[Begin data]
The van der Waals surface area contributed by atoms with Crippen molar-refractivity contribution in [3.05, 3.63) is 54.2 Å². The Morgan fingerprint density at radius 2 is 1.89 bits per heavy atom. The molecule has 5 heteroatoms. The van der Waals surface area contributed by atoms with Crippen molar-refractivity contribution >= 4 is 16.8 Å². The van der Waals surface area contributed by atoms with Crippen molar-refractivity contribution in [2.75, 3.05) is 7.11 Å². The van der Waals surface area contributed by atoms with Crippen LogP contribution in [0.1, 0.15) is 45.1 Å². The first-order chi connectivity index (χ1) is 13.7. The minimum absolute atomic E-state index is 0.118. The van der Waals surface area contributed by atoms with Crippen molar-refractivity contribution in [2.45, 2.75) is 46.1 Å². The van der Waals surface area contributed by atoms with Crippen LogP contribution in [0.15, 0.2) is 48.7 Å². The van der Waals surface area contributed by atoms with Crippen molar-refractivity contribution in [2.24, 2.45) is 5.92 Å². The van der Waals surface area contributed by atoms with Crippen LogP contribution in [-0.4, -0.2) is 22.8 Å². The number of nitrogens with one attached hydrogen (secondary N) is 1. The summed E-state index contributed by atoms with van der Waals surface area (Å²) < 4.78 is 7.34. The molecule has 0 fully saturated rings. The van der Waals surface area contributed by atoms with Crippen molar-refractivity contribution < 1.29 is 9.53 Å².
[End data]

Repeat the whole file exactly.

The van der Waals surface area contributed by atoms with Crippen molar-refractivity contribution in [3.05, 3.63) is 54.2 Å². The Morgan fingerprint density at radius 2 is 1.89 bits per heavy atom. The molecule has 5 heteroatoms. The van der Waals surface area contributed by atoms with Crippen molar-refractivity contribution >= 4 is 16.8 Å². The van der Waals surface area contributed by atoms with Crippen molar-refractivity contribution in [2.75, 3.05) is 7.11 Å². The van der Waals surface area contributed by atoms with Crippen LogP contribution in [0.1, 0.15) is 45.1 Å². The first-order chi connectivity index (χ1) is 13.7. The minimum absolute atomic E-state index is 0.118. The van der Waals surface area contributed by atoms with Crippen molar-refractivity contribution in [2.45, 2.75) is 46.1 Å². The van der Waals surface area contributed by atoms with Crippen LogP contribution in [0.15, 0.2) is 48.7 Å². The van der Waals surface area contributed by atoms with Crippen molar-refractivity contribution in [2.24, 2.45) is 5.92 Å². The van der Waals surface area contributed by atoms with Crippen LogP contribution in [-0.4, -0.2) is 22.8 Å². The number of nitrogens with one attached hydrogen (secondary N) is 1. The summed E-state index contributed by atoms with van der Waals surface area (Å²) < 4.78 is 7.34. The molecule has 0 fully saturated rings. The van der Waals surface area contributed by atoms with Crippen molar-refractivity contribution < 1.29 is 9.53 Å².